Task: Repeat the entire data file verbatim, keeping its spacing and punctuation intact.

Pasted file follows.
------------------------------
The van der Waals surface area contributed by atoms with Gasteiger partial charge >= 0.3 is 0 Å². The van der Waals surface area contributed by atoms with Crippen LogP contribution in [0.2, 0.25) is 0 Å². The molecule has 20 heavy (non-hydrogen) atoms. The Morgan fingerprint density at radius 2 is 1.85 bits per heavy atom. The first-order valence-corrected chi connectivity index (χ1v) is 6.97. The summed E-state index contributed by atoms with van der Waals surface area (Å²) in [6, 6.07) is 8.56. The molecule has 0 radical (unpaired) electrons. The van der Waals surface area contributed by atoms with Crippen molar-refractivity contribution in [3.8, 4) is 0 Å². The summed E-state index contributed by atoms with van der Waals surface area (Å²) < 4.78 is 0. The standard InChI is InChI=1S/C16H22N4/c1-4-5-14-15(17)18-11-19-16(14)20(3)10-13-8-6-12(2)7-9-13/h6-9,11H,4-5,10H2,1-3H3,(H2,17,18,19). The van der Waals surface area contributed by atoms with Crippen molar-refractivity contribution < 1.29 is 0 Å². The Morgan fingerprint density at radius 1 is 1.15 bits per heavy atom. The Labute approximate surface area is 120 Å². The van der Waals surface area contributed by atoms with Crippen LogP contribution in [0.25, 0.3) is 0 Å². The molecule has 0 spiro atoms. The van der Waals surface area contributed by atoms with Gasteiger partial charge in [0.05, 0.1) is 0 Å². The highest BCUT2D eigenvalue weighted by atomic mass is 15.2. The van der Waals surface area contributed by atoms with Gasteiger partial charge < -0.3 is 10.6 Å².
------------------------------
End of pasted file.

The van der Waals surface area contributed by atoms with Gasteiger partial charge >= 0.3 is 0 Å². The van der Waals surface area contributed by atoms with Crippen LogP contribution in [0.2, 0.25) is 0 Å². The molecule has 20 heavy (non-hydrogen) atoms. The Morgan fingerprint density at radius 2 is 1.85 bits per heavy atom. The first-order valence-corrected chi connectivity index (χ1v) is 6.97. The summed E-state index contributed by atoms with van der Waals surface area (Å²) in [6, 6.07) is 8.56. The molecule has 0 radical (unpaired) electrons. The van der Waals surface area contributed by atoms with Crippen molar-refractivity contribution in [3.8, 4) is 0 Å². The summed E-state index contributed by atoms with van der Waals surface area (Å²) < 4.78 is 0. The standard InChI is InChI=1S/C16H22N4/c1-4-5-14-15(17)18-11-19-16(14)20(3)10-13-8-6-12(2)7-9-13/h6-9,11H,4-5,10H2,1-3H3,(H2,17,18,19). The van der Waals surface area contributed by atoms with Crippen molar-refractivity contribution < 1.29 is 0 Å². The Morgan fingerprint density at radius 1 is 1.15 bits per heavy atom. The Labute approximate surface area is 120 Å². The van der Waals surface area contributed by atoms with Crippen LogP contribution in [0.25, 0.3) is 0 Å². The molecule has 0 spiro atoms. The van der Waals surface area contributed by atoms with Gasteiger partial charge in [0.05, 0.1) is 0 Å². The highest BCUT2D eigenvalue weighted by atomic mass is 15.2. The van der Waals surface area contributed by atoms with Gasteiger partial charge < -0.3 is 10.6 Å².